How feasible might it be that Lee, after Gettysburg, marches on Harrisburg? How well defended was that city, beyond the Emergency Militia Regiments that the governor called up for the defence of the state?

I think either way, a defeat of Union forces in Pennsylvania might swing the state to McClellan, if it wasn't already a Democrat state, that is. How many EVs did PA have in 1864, and I know that it certainly won't change the election, what sort of effect might a (even slightly) closer election have?
 
How feasible might it be that Lee, after Gettysburg, marches on Harrisburg? How well defended was that city, beyond the Emergency Militia Regiments that the governor called up for the defence of the state?

I think either way, a defeat of Union forces in Pennsylvania might swing the state to McClellan, if it wasn't already a Democrat state, that is. How many EVs did PA have in 1864, and I know that it certainly won't change the election, what sort of effect might a (even slightly) closer election have?
What shape is his army in and what shape is Meade's in?

I don't know what Harrisburg had off the top of my head, but it's going to be reinforced if at all possible if he tries.
 

BlondieBC

Banned
What shape is his army in and what shape is Meade's in?

I don't know what Harrisburg had off the top of my head, but it's going to be reinforced if at all possible if he tries.
Wasn't Lee pretty low on supplies, hence he had his army in a wide looting formation when the battle began. He likely is too weak to take Washington and knows this provided Meade retreats in some sort of good order. I would not be surprised if Lee push towards Washington, and then realizes he can't take the city. Then he realizes his only option is to loot as much as he can for the next month or two before he again falls back into Virginia.

Now the point about Penn going against Lincoln makes sense, because the longer Lee stays north of Virginia the more Penn and Maryland suffers. But even if Lincoln lose Maryland and Penn, it is not a close election.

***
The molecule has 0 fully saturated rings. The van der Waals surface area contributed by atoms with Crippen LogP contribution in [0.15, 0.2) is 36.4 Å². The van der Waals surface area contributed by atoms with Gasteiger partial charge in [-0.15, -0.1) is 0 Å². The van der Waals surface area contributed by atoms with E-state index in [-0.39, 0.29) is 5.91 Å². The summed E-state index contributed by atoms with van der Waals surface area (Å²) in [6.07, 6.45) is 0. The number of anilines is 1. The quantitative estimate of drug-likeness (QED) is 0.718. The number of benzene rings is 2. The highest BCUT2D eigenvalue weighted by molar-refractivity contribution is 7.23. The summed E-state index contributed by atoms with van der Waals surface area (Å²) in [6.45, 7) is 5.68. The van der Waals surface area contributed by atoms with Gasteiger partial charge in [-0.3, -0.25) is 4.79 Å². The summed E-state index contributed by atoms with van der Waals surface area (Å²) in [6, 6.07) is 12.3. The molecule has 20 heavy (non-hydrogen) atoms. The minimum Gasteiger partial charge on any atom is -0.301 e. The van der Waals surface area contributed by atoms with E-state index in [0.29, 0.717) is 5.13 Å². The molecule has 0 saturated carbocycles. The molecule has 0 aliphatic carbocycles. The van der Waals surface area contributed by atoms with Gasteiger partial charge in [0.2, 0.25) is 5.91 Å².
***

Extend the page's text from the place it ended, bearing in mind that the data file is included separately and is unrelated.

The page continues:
It is also important to remember that Gettysburg being the most important battle is a modern view, not the view at the time. Vicksburg was the most important battle, and it is where each Northern state built its memorial post war. So this is not really a "What if D-Day failed?" type question, but more a "What if D-Day went like OTL, but in Italy, we had to fall back to Naples?" type question. No where near enough to cost Lincoln the election.
 
Wasn't Lee pretty low on supplies, hence he had his army in a wide looting formation when the battle began. He likely is too weak to take Washington and knows this provided Meade retreats in some sort of good order. I would not be surprised if Lee push towards Washington, and then realizes he can't take the city. Then he realizes his only option is to loot as much as he can for the next month or two before he again falls back into Virginia.
Lee was low in supplies in Virginia, but his army was eating well in Pennsylvania - as for other supplies he's still able to fight.

But yeah, if Meade is able to stand between him and Washington, the ANV is no position to take the city. The most Lee can do here is mess with Union strategy for the Eastern theater in a way that allows him to tie up Union resources, and doing that on any really substantial level would take more than one win vs. the AotP.

I think Gettysburg was more relevant than Italy in WWII, but not Vicksburg of the East.
 

BlondieBC

Banned